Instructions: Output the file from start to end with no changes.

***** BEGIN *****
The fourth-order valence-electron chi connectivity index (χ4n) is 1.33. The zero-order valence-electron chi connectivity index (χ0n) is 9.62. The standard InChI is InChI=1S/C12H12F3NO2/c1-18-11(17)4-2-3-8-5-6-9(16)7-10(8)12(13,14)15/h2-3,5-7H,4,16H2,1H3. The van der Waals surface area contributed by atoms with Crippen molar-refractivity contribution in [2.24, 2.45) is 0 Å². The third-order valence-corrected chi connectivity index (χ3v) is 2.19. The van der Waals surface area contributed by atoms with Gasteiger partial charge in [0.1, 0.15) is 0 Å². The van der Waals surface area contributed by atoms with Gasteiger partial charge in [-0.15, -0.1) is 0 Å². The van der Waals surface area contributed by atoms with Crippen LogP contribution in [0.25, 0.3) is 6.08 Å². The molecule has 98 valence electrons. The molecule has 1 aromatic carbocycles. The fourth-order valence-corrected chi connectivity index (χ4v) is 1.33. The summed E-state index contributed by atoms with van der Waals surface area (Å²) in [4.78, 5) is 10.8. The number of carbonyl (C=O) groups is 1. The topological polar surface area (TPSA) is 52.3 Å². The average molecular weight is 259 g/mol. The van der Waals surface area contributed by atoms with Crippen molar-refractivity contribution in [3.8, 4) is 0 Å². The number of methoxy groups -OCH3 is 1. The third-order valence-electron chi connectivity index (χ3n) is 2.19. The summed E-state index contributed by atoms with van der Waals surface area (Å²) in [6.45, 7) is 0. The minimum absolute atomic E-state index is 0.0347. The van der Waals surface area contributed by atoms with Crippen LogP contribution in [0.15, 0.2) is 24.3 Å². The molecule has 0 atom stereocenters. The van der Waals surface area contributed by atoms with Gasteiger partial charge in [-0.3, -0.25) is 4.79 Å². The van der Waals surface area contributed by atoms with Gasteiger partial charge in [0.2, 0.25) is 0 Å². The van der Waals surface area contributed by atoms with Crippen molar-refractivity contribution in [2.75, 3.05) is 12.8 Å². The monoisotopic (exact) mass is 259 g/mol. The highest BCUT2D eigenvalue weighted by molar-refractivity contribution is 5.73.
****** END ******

The fourth-order valence-electron chi connectivity index (χ4n) is 1.33. The zero-order valence-electron chi connectivity index (χ0n) is 9.62. The standard InChI is InChI=1S/C12H12F3NO2/c1-18-11(17)4-2-3-8-5-6-9(16)7-10(8)12(13,14)15/h2-3,5-7H,4,16H2,1H3. The van der Waals surface area contributed by atoms with Crippen molar-refractivity contribution in [2.24, 2.45) is 0 Å². The third-order valence-corrected chi connectivity index (χ3v) is 2.19. The van der Waals surface area contributed by atoms with Gasteiger partial charge in [0.1, 0.15) is 0 Å². The van der Waals surface area contributed by atoms with Gasteiger partial charge in [-0.15, -0.1) is 0 Å². The van der Waals surface area contributed by atoms with Crippen LogP contribution in [0.25, 0.3) is 6.08 Å². The molecule has 98 valence electrons. The molecule has 1 aromatic carbocycles. The fourth-order valence-corrected chi connectivity index (χ4v) is 1.33. The summed E-state index contributed by atoms with van der Waals surface area (Å²) in [4.78, 5) is 10.8. The number of carbonyl (C=O) groups is 1. The topological polar surface area (TPSA) is 52.3 Å². The average molecular weight is 259 g/mol. The van der Waals surface area contributed by atoms with Crippen molar-refractivity contribution in [3.8, 4) is 0 Å². The number of methoxy groups -OCH3 is 1. The third-order valence-electron chi connectivity index (χ3n) is 2.19. The summed E-state index contributed by atoms with van der Waals surface area (Å²) in [6.45, 7) is 0. The minimum absolute atomic E-state index is 0.0347. The van der Waals surface area contributed by atoms with Crippen LogP contribution in [0.15, 0.2) is 24.3 Å². The molecule has 0 atom stereocenters. The van der Waals surface area contributed by atoms with Gasteiger partial charge in [-0.3, -0.25) is 4.79 Å². The van der Waals surface area contributed by atoms with Gasteiger partial charge in [0.2, 0.25) is 0 Å². The van der Waals surface area contributed by atoms with Crippen molar-refractivity contribution in [2.75, 3.05) is 12.8 Å². The monoisotopic (exact) mass is 259 g/mol. The highest BCUT2D eigenvalue weighted by molar-refractivity contribution is 5.73.